The dependent class by Glen Meakem

Posted by Jason | Posted in Government | Posted on 07-12-2009


Local legend, Glen Meakem,  writes an article in the Pittsburgh Tribune Review about the comparison to what we have spent on wars as compared to entitlements.

Since the beginning of President Lyndon Johnson’s “War on Poverty” in 1964, American taxpayers have spent $16 trillion (in inflation-adjusted 2008 dollars) on support programs for low-income people.

In contrast, American taxpayers have spent a total of $6 trillion (again in 2008 inflation-adjusted dollars) on all of America’s wars combined.

In return for the $6 trillion America invested in wars, we earned individual and national liberty, an end to slavery, a unified country across the North American continent, victory over multiple totalitarian tyrants and a more secure world.

But what have we earned in return for our $16 trillion investment in poverty programs?

Considering where our current national debt sits at, it is not hard to see that we would not have any debt without the entitlement programs. It would be my guess as well, that we wouldn’t have anywhere near the tax level we have, the government control over out lives, or our current vulnerability (economic and currency collapse) that can be exposed by China any time they choose.

In 1964, there were approximately 36 million people in America receiving aid. By 2007, that number had increased to 39 million. And the amount we are spending per person — in inflation-adjusted 2007 dollars — increased from $1,516 in 1964 to $16,840.

Under President Obama’s policies, by 2014 American taxpayers will be spending $1 trillion per year on welfare programs.

Today, people on government assistance in America receive free cash, food, housing, medical care and even cell phones. The standard of living of America’s poor has increased dramatically since 1964. But family breakdown, crime and dependency have exploded.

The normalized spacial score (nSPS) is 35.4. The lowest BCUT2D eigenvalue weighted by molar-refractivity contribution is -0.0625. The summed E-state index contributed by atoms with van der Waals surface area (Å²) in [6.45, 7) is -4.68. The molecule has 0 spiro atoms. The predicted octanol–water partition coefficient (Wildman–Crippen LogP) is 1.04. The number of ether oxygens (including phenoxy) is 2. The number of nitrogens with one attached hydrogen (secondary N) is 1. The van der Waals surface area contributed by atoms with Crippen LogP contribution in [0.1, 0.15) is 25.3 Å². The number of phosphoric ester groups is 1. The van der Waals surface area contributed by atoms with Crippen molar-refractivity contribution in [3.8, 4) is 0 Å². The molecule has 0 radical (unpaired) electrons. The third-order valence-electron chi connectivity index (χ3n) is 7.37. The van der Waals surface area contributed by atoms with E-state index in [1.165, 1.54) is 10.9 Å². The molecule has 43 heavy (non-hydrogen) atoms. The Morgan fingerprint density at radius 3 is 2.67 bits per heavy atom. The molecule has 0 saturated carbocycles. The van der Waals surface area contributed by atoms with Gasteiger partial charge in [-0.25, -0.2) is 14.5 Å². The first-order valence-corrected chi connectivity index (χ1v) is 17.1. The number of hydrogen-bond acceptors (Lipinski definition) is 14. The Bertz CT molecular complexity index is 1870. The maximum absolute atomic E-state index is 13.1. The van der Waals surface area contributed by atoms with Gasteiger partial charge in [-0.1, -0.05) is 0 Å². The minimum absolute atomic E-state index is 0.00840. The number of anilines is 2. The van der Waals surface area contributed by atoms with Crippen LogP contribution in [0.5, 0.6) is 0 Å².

In 1964, only 7 percent of American children were born into single-parent homes. Today, 40 percent are born to unwed mothers. Children raised without their biological fathers living in their homes are much more likely to be poor and abused than children raised by their mom and dad. This is true across all racial and ethnic groups.

While I don’t think this is completely the fault of welfare, there is no doubt the destruction of the black family has been caused by welfare programs, specifically the incentivization of having more children to receive more money.

According to the U.S. Census Bureau, 64 percent of children with unmarried parents and 31 percent of children with divorced parents grow up in poverty. But only 8.4 percent of children in two-parent families grow up poor.

Taxpayer-funded welfare in America is marketed by liberals as a “safety net.” But in reality it has become a multigeneration way of life.

I wouldn’t call it a way of life. It is imprisonment. You are imprisoned in your government squalor, and you are punished by any action you take to get out of it.

We need all American adults of able mind and body to contribute to our society by working (inside or outside the home), supporting their own families, and raising their own children. More women and men must step to the plate by getting and staying married.

In the coming years, once conservatives regain control of our government, we must enact policies that enable American adults to take responsibility for their own futures and their own children. We can afford the time and money to win “a war of necessity.” What we cannot afford, what is truly unsustainable, is our growing culture of dependence.

via The dependent class – Pittsburgh Tribune-Review.

I agree with Glen’s general article, but this is where conservatives start heading in the wrong direction. We do not need to “enact policies that enable American adults to take responsibility for their own futures and their own children.” All we need to do is take away the incentives of not taking responsibility for you and your children. To do that, we should set a path to end all entitlement programs. I know we couldn’t do it cold turkey, but we should set a plan to do it over the next decade. We should make people understand that no one owes them anything, and that they will need to take care of themselves and their families. Families, neighors, and churches will pick up the slack for those who can’t fend for themselves. This is how it used to be done, and people were much better off.

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